A good application monitoring alerting system significantly increases the reliability and reduces the amount of work that needs to be done to operate a client server– or cloud– application system. Without a good monitoring system, administrators must rely on hit or miss spot-checking of logs and available metrics or instrumentation. Without good monitoring, there is no way to be sure that the system is healthy. It is true that a good administrator should and will continue to spot check logs and other instrumentation even with good monitoring in place, but without an effective monitoring and alerting rig, there is no way to know if the application is working properly. Set aside 24/7, at any given minute there are just too many things for an application team to watch: transaction service response time, mail queue depth, transaction queue depth, replication delay, etc, etc, etc. on an application level, not to mention all the standard checks the OS team already should be monitoring like load average, disk space, and server room temperature.

Some monitoring tips:

  • Use something that can easily be updated with rapidly designed custom scripts. You don’t want to have to wait a year to get a simple custom check built. This should take a matter of hours or days for most custom developed service checks.
  • Audit your system regularly. It’s not the end-product, but the process that matters most here. Make a spreadsheet, group your servers by hostgroup, and then list hostgroups as rows and in the columns list the different types of alerts you would need for each hostgroup. Put an X in the boxes where you have monitor service checks in place. Where you don’t have X’s is your gaps. Try to fill all the gaps. Repeat every 3 to 6 months.
  • Dashboards are useful for many things. Some data, like connections per hour over time, for example, is understood much better when plotted on a simple line chart. Also a dashboard just might light up service checks that are OK in green and ones that are not in yellow or orange and/or red.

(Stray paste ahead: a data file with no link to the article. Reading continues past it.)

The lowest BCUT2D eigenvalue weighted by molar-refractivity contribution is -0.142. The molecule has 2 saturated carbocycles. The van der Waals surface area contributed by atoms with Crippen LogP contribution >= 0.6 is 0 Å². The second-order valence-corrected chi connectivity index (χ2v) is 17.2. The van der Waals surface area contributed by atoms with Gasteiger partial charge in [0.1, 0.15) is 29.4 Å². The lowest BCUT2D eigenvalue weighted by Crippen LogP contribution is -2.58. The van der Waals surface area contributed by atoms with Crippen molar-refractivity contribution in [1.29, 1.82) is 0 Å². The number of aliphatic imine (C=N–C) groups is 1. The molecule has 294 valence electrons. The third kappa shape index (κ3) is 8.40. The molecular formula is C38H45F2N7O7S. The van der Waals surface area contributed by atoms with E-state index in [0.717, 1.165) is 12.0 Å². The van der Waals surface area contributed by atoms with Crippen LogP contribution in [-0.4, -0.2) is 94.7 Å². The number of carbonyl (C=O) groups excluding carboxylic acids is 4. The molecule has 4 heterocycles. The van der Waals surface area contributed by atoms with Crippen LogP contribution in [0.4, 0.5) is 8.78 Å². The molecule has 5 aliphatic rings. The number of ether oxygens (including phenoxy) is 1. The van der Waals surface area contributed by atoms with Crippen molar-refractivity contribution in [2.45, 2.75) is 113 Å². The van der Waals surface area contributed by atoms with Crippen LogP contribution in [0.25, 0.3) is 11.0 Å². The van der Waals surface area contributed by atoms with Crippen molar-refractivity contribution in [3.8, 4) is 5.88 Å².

Good alerting ensures that your staff doesn’t get strain and stress from irrelevant or nonsensical alert messages. Attention is a finite commodity and you want to use it where it counts, and not waste it on where it doesn’t. Some good practices to follow on alerting:

  • Buy an SMS sending device — you can use an old mobile phone for this.
  • Instead of your own SMS sending device, you can use an email to SMS gateway.
  • Ensure a high probability of a problem before an alert is sent. This is possible by fine tuning the alerting system. There are several controls over the alerting mechanism in most alerting systems.
  • Connect your laptop to a dawn simulation alarm system, backed by a rigged ping pong gun to waken sleepy staff.  Most people will wake with a dawn simulation system. Few people can sleep through a ping-pong storm.
  • Adrenalin in the middle of the night on a sustained basis is actually not very healthy. Another tip would be to make sure that the humans in your system practice stress management techniques like good exercise and as regular sleep as possible. The healthiest team always wins.

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